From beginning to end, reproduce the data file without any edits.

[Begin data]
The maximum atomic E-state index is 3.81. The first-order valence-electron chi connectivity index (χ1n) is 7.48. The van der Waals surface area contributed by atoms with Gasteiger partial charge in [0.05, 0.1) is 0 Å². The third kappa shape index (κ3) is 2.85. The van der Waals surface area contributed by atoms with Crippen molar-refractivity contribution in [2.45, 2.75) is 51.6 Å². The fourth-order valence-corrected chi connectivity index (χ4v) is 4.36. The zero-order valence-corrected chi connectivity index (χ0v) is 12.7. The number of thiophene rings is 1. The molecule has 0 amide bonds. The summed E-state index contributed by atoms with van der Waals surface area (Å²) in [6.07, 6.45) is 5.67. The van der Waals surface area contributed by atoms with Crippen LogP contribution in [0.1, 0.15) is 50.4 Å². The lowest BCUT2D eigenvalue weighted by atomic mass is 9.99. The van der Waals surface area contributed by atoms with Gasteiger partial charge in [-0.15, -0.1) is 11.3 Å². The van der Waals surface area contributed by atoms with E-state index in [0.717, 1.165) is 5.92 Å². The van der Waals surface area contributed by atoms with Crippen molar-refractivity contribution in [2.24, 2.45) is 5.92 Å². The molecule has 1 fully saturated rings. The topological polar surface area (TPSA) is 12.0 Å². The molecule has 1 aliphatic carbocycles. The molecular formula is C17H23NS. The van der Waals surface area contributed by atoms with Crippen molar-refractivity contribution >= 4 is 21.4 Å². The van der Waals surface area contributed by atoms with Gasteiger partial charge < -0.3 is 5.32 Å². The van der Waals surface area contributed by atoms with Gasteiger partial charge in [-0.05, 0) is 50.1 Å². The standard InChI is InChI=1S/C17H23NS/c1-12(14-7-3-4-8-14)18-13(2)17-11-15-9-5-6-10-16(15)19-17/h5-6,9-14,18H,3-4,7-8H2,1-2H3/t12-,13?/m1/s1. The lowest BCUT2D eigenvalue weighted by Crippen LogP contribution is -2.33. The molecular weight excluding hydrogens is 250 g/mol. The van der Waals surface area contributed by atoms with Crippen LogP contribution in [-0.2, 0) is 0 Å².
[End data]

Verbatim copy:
The maximum atomic E-state index is 3.81. The first-order valence-electron chi connectivity index (χ1n) is 7.48. The van der Waals surface area contributed by atoms with Gasteiger partial charge in [0.05, 0.1) is 0 Å². The third kappa shape index (κ3) is 2.85. The van der Waals surface area contributed by atoms with Crippen molar-refractivity contribution in [2.45, 2.75) is 51.6 Å². The fourth-order valence-corrected chi connectivity index (χ4v) is 4.36. The zero-order valence-corrected chi connectivity index (χ0v) is 12.7. The number of thiophene rings is 1. The molecule has 0 amide bonds. The summed E-state index contributed by atoms with van der Waals surface area (Å²) in [6.07, 6.45) is 5.67. The van der Waals surface area contributed by atoms with Crippen LogP contribution in [0.1, 0.15) is 50.4 Å². The lowest BCUT2D eigenvalue weighted by atomic mass is 9.99. The van der Waals surface area contributed by atoms with Gasteiger partial charge in [-0.15, -0.1) is 11.3 Å². The van der Waals surface area contributed by atoms with E-state index in [0.717, 1.165) is 5.92 Å². The van der Waals surface area contributed by atoms with Crippen molar-refractivity contribution in [2.24, 2.45) is 5.92 Å². The molecule has 1 fully saturated rings. The topological polar surface area (TPSA) is 12.0 Å². The molecule has 1 aliphatic carbocycles. The molecular formula is C17H23NS. The van der Waals surface area contributed by atoms with Crippen molar-refractivity contribution >= 4 is 21.4 Å². The van der Waals surface area contributed by atoms with Gasteiger partial charge < -0.3 is 5.32 Å². The van der Waals surface area contributed by atoms with Gasteiger partial charge in [-0.05, 0) is 50.1 Å². The standard InChI is InChI=1S/C17H23NS/c1-12(14-7-3-4-8-14)18-13(2)17-11-15-9-5-6-10-16(15)19-17/h5-6,9-14,18H,3-4,7-8H2,1-2H3/t12-,13?/m1/s1. The lowest BCUT2D eigenvalue weighted by Crippen LogP contribution is -2.33. The molecular weight excluding hydrogens is 250 g/mol. The van der Waals surface area contributed by atoms with Crippen LogP contribution in [-0.2, 0) is 0 Å².